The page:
Romanian singers make history by performing 100 metres underground

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By Euronews
Romanian singers make history by performing 100 metres underground
Copyright  TVR

Candidates for Romania’s Eurovision 2018 entry have made history by performing 100 metres underground.

Over 20 tonnes of stage equipment were set up in Turda salt mine, Cluj County, for the fourth semi-final on Monday.

The giant structure was used to extract table salt for hundreds of years until it closed in 1932. But 60 years later it was reopened to the public, and it now attracts hundreds of thousands of visitors per year.

Twelve singers competed for three spots in the Romanian final, to be held in Bucharest on February 25.

Musician Tiri, who managed to secure his place in the competition, said of the Salida Turda: “I have heard it's big, but it’s more than huge.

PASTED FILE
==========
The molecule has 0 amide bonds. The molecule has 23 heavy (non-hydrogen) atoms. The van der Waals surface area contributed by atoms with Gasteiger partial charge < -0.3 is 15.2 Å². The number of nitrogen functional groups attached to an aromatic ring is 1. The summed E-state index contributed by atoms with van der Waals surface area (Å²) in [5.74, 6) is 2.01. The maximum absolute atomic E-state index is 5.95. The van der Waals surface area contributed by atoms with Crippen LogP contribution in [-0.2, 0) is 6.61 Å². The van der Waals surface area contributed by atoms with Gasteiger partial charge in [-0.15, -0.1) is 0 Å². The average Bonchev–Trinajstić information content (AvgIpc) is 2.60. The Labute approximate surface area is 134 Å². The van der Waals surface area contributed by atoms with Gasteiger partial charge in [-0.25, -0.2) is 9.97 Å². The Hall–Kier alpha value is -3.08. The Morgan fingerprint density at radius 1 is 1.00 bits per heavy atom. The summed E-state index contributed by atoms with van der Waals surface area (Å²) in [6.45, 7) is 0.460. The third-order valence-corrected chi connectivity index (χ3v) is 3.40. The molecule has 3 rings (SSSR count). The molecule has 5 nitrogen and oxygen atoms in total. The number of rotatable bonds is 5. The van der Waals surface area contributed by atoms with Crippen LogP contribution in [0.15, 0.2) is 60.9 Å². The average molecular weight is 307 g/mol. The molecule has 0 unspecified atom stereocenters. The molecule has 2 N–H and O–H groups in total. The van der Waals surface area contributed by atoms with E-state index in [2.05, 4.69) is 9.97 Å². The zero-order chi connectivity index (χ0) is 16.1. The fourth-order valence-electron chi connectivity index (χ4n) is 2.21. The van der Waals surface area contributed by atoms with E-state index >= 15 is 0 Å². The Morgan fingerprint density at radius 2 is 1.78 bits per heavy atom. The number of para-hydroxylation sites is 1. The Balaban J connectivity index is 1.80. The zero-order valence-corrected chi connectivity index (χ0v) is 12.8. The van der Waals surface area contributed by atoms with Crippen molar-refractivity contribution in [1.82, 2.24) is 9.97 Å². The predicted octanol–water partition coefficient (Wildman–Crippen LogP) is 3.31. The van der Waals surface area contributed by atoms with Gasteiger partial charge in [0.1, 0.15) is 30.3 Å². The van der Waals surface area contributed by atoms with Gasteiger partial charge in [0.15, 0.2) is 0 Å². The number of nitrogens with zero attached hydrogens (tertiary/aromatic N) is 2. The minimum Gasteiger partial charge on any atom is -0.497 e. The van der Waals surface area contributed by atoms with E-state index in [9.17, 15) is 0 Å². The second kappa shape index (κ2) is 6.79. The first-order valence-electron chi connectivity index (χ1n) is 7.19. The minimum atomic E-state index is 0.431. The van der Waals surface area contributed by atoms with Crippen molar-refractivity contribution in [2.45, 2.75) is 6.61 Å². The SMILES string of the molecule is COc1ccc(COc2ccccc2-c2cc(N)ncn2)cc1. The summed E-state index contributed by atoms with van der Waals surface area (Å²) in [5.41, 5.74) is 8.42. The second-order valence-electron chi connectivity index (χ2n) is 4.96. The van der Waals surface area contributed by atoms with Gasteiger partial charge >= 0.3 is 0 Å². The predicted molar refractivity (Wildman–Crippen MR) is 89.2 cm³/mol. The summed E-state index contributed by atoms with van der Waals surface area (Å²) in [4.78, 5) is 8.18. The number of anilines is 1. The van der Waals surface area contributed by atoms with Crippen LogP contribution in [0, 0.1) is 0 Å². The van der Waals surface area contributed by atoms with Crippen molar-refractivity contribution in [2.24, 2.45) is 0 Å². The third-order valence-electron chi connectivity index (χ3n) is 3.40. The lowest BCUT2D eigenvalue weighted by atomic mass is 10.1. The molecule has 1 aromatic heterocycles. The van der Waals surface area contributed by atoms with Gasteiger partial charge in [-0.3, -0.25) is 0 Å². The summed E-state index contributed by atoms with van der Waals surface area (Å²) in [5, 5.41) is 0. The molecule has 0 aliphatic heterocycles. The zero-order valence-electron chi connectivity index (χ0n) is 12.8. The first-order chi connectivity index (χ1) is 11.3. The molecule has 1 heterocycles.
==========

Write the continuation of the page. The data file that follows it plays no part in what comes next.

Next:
"The singing here was an honour, I think, because not many people had this opportunity to sing in a salt mine and I have heard it’s the most beautiful in Europe, or probably in the world.”

Tiri, along with fellow acts Claudia Andas and Feli came top in the semi-final and will compete against each other to represent Romania in the Eurovision song contest.

Coincidentally, all three performers found fame while appearing on the singing contest The Voice of Romania in different years.

Acts from 41 other countries will perform in the international contest, which will be held in Lisbon, Portugal, on May 25.